Mystery sound in Mariana trench could be a whale
21 December 2016 - 10:30am
Scientists from Oregon State University believe whales might be responsible for creating a mysterious sound picked up by acoustic devices in the Mariana Trench.
The 2500km long trench, located in the western Pacific, contains the deepest part of the world's oceans, one point reaching a depth of nearly 11,000 metres (36,000ft).
Lasting between 2.5 and 3.5 seconds, the five-part call includes deep moans at frequencies as low as 38 hertz and a metallic finale that pushes as high as 8,000 hertz. It has become known as the "Western Pacific Biotwang". The sound was recorded using ocean gliders.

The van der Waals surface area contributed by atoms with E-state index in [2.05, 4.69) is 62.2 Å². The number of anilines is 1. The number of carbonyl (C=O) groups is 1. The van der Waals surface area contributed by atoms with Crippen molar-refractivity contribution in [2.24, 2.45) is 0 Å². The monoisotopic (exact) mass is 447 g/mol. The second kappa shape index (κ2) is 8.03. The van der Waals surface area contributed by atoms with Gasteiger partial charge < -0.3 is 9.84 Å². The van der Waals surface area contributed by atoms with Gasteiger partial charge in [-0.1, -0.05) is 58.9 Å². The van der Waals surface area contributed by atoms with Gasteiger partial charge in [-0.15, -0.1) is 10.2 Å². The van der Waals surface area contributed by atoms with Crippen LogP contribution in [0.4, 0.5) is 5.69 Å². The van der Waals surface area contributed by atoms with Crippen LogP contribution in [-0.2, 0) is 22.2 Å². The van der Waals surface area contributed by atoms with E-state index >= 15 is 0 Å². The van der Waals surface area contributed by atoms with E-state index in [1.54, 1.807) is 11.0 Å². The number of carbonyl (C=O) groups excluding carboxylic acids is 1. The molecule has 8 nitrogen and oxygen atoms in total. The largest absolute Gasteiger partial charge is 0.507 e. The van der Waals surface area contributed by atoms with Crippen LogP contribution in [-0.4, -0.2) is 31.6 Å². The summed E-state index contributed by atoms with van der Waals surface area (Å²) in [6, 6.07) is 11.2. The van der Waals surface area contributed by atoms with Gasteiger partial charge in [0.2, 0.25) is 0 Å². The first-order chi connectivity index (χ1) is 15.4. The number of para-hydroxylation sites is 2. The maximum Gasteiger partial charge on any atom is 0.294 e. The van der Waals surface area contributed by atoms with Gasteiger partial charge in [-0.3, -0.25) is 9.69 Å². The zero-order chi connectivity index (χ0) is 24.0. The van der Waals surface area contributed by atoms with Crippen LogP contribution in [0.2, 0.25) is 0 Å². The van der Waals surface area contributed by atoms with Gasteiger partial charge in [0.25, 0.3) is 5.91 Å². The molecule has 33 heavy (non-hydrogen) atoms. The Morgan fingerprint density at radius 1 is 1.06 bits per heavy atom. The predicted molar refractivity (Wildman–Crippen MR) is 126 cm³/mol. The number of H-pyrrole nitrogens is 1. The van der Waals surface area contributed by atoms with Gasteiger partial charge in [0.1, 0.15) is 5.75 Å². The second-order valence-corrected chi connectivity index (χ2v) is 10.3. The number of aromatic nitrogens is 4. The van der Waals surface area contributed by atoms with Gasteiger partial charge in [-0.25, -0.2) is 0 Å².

The recordings most closely resembles the "Star Wars" noises made by dwarf minke whales found on the Great Barrier Reef in Australia and while little is known about minke whale populations at low latitudes, there are known to be regional differences in their calls. A further puzzling feature is that the sounds were recorded throughout the year, whereas baleen whales usually are more vocal during the winter breeding season. Further research will be needed to identify if indeed the sounds were made by a whale, and if so, which species and whether it is connected to breeding or not.
A new baleen whale call recorded in the Mariana Trench Marine National Monument
Sharon L. Nieukirk, Selene Fregosi, and David K. Mellinger Holger Klinck
The Journal of the Acoustical Society of America